William Eichler 24 April 2018

Scottish council workers vote to strike against ‘unacceptable cuts’

Scottish council workers vote to strike against ‘unacceptable cuts’   image

Workers at East Dunbartonshire Council yesterday voted for industrial action against ‘unacceptable cuts’ to staff terms and conditions.

The Conservative and Liberal Democrat-run council plans to cut overtime allowances, impose a three day reduction to annual leave entitlement and reduce redundancy benefit to the lowest paid members of staff.

In response, members of the union GMB Scotland voted in a two week ballot process for strike action. 75% of members on a 97% turnout voted in favour of walking out.

‘Our members are sick and tired trying to make ends meet while doing more for less and this latest instalment of austerity shame is the final straw,’ said GMB Scotland organiser Hazel Nolan.

‘The Tories and Lib Dems have rode roughshod over the recognised trade union bargaining forums and played gutter politics for the last six months to try and pick over one million pounds from the pockets of their employees.

‘I doubt any of them have a clue about what it’s like working on the bottom rungs of local government pay nor will they understand the importance of these terms and conditions to our members and their families.’

‘GMB will re-enter proper negotiations with the council if they recognise the vital contribution our members make to local services and step-back from this shameful cash grab on hard-pressed staff,’ she added.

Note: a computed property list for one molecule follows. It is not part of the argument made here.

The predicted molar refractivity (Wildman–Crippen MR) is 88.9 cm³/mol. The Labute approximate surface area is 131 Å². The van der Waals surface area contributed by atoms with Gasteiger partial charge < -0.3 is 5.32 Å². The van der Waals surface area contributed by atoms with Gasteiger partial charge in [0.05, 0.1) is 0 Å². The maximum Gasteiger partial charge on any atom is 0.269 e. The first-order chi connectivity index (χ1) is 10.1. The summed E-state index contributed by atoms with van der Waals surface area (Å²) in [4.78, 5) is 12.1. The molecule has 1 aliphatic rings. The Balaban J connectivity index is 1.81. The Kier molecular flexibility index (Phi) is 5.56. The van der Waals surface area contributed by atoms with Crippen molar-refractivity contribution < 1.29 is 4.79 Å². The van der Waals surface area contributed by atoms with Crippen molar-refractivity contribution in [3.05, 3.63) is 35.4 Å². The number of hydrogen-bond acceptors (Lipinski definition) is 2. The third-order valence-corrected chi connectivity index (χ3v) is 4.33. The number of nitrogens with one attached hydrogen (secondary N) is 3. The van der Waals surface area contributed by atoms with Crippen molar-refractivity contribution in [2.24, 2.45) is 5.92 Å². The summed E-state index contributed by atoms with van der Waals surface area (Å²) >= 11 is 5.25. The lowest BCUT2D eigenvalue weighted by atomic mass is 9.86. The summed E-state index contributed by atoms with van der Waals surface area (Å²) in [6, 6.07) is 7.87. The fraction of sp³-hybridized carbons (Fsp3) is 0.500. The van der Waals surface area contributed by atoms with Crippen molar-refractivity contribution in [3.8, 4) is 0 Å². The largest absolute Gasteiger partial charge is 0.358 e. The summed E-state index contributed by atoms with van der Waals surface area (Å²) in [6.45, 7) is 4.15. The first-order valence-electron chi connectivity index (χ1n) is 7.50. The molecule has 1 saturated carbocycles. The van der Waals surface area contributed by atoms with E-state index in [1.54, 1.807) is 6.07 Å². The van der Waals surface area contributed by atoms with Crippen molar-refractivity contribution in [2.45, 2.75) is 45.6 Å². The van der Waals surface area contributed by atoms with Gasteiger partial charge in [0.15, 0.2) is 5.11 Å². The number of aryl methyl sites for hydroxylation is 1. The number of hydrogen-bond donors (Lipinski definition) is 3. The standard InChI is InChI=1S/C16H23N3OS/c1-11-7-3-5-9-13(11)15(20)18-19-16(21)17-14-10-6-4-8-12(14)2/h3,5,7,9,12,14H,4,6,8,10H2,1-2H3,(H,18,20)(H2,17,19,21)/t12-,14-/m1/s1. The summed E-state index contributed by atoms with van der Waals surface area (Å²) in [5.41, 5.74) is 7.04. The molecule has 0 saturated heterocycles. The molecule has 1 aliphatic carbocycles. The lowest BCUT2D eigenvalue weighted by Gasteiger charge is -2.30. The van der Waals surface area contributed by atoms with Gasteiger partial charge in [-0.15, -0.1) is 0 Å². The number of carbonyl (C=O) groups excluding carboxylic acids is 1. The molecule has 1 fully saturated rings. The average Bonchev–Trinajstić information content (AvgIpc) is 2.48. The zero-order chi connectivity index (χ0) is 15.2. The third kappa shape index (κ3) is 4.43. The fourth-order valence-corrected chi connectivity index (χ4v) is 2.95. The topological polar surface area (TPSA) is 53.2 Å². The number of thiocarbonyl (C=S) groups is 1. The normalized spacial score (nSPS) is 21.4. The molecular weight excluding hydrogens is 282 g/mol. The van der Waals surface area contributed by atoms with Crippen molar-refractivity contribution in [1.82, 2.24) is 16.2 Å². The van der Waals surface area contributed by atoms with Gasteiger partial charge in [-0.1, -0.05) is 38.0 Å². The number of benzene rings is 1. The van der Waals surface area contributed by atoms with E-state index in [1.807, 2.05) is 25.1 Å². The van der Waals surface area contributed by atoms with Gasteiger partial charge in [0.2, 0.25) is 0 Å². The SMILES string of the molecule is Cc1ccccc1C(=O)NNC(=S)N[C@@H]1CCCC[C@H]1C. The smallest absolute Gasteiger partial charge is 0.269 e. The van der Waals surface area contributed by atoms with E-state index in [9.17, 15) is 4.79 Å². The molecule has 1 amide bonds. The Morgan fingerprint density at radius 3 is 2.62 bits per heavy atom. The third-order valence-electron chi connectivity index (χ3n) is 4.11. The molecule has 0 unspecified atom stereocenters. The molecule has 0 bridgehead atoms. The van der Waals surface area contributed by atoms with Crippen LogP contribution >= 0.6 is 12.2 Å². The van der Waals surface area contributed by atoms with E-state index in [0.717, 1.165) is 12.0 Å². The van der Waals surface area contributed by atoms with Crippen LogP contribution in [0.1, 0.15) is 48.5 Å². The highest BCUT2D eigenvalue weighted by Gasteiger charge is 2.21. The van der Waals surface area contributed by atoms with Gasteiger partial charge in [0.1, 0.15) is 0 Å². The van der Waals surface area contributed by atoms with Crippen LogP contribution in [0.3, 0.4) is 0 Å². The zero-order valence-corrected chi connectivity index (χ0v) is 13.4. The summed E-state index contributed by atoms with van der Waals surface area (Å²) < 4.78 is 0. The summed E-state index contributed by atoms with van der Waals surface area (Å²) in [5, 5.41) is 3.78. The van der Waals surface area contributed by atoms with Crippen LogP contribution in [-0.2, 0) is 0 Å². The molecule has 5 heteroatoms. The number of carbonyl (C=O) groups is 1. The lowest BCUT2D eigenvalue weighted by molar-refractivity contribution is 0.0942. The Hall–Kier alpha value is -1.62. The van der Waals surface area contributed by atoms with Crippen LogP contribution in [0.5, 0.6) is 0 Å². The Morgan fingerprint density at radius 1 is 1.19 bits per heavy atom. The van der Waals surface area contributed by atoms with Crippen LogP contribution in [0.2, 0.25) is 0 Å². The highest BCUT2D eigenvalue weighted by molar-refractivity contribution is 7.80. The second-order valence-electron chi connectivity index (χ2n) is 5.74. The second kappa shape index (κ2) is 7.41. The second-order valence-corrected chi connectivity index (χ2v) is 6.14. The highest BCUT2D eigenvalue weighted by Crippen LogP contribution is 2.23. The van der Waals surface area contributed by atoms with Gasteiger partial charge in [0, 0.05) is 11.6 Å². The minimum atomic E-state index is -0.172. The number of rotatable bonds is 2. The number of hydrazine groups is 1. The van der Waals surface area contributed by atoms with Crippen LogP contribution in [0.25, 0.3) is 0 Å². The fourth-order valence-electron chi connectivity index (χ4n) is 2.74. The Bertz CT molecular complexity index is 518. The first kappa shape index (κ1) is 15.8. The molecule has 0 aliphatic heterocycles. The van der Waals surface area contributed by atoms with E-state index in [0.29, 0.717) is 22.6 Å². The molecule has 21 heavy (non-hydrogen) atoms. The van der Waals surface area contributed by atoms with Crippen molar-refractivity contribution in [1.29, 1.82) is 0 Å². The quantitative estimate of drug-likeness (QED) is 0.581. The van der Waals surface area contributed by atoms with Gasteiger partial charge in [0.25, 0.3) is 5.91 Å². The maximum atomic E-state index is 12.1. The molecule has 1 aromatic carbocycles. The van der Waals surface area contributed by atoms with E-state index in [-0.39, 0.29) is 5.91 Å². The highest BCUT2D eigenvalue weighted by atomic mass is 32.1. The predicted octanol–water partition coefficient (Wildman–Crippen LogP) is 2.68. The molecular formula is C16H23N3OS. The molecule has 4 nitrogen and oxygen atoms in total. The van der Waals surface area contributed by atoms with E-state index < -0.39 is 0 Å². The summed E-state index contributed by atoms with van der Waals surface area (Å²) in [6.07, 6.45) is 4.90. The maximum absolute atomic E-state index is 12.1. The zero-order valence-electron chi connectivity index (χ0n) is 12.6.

Responding to the threat of strike action, joint council leader Vaughan Moody said: ‘The council decided on 10 April to suspend implementation of the revised Redundancy Payments Framework and begin fresh talks with our trades unions colleagues on this and other potential changes to employee terms and conditions.

‘Meetings have already been held with the trade unions and these will continue over the coming months and we hope that through negotiation and engagement that these meetings will prove fruitful.’

Joint council leader Andrew Polson said: ‘The joint administration believes that progress can best be achieved by working with the trades unions and through constructive dialogue.

‘While recognising the consultative ballots that GMB and other trades unions have run with their membership we hope to continue discussions in a constructive way.

‘The council made difficult decisions when setting the 2018/19 Budget and recognises the impact of these decisions on employees.

‘It is unfortunate that the ballot results have been announced in this way and threat of strike action at this stage is ill-timed. We would hope that through negotiations any strike action can be avoided.’

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